In your photos, it looks like you are using the power from the projector?

      Have you posted a film sample on Youtube, for example?

      Is the Panasonic HDC-SD700 similar to your camera performance? Something I need to consider?

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      • #4
        I've done a lot of these conversions with a number of different projectors.
        For "lens to lens" capture, you'll need a 16mm lens that will fit the barrel of the projector. The Bell & Howell Super Proval 2 inch f/1.6 lens has a one inch diameter. A higher quality 16mm lens is the Sunray 107 (Wollansak) lens. Both are available on eBay.
        If you plan to use a macro lens for direct film gate capture, you'll probably need to add one or more macro extension tubes/rings between the camcorder and film gate in order to get close enough to the gate.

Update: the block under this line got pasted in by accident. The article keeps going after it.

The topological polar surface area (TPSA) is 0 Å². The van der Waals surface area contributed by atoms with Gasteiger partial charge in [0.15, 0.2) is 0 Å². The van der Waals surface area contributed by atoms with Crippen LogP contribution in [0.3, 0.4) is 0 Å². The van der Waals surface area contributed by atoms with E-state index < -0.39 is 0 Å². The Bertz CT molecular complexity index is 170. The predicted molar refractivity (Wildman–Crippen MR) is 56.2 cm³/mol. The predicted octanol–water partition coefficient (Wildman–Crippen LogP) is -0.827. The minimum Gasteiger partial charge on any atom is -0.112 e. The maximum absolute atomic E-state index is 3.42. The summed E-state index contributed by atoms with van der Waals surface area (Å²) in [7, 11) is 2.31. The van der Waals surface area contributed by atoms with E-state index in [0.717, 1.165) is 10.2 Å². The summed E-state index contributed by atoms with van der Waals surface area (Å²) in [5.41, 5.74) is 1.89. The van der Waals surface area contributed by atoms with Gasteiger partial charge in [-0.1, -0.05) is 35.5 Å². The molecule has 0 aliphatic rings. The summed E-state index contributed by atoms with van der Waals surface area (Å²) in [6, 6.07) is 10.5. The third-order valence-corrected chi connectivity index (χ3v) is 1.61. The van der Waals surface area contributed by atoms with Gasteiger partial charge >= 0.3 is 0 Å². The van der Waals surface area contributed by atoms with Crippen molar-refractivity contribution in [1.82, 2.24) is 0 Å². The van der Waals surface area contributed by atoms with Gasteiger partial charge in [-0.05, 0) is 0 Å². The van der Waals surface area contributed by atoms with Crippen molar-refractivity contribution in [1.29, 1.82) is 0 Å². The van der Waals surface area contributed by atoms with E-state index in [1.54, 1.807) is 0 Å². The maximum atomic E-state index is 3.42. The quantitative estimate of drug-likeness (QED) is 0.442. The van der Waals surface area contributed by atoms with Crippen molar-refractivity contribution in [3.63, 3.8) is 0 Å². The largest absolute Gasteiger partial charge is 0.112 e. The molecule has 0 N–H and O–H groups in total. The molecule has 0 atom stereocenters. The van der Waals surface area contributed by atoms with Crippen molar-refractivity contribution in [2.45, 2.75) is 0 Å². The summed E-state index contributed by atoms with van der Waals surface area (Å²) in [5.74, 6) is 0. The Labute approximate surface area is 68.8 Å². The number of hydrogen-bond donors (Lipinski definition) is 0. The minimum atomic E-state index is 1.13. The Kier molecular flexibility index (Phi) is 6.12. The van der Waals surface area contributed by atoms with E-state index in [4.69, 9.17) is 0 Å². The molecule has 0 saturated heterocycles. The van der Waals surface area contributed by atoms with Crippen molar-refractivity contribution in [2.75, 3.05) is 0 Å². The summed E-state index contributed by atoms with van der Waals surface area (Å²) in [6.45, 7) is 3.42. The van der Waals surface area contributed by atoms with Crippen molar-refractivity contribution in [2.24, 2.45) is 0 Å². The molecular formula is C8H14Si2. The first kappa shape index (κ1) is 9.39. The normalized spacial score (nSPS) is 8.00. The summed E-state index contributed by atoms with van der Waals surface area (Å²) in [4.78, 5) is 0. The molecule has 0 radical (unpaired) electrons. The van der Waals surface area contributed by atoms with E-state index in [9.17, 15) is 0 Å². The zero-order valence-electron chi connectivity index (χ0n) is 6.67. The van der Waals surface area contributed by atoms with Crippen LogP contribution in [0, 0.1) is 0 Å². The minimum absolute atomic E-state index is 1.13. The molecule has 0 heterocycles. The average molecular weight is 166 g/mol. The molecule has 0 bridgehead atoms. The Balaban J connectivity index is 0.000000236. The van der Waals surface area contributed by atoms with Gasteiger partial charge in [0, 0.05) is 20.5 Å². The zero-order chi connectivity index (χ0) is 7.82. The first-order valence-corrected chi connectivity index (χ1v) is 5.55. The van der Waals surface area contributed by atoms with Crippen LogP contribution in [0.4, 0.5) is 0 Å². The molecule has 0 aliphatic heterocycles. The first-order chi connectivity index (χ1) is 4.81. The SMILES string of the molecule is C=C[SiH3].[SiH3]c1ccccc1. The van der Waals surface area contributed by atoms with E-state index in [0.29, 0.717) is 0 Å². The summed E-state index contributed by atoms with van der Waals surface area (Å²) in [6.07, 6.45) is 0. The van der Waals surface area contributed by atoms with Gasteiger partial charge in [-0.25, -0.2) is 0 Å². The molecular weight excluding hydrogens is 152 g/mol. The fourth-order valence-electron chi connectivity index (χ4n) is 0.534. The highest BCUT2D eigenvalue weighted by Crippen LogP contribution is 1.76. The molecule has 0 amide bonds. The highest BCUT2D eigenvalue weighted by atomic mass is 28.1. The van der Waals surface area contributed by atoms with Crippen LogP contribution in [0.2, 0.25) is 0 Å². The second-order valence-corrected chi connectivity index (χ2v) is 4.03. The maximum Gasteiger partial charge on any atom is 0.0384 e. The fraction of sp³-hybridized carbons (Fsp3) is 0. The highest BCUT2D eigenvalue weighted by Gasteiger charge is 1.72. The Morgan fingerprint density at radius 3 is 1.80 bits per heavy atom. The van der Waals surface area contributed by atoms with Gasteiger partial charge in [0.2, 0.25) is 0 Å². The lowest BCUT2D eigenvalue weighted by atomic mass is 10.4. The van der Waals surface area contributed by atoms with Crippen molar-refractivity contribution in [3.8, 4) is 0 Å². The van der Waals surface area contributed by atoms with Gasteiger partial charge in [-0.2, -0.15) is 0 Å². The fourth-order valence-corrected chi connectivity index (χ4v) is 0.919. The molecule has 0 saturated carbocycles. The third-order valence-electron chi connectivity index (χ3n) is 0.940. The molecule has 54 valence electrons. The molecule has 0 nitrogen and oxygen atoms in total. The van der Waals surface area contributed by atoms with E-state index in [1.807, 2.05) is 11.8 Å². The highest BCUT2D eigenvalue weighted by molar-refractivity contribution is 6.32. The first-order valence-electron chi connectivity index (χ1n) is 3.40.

However, in my opinion, the most important element of this type of film capture is the camcorder. I'd highly recommend you find a 3CCD Prosumer camcorder, ideally with manual ring controls. I have four Canon XHA1 camcorders and love them. The only issue with this camcorder is the size - difficult to get close enough to the lens without the sound bar interfering with the feed reel.

        A couple of examples of direct film gate capture units using macro lenses on two different camcorders.

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        • #5
          Just looked at my Eumig Eupronet-zoom lens and see that it has a 32mm barrel size. This opens up additional options for 16mm lenses that might fit with a bit of electrical tape.


          • #6
            That Panny HS700 will definitely do the job. Provided that you set it in full manual mode. Here's what I can think of at the moment.
            - Focus: manual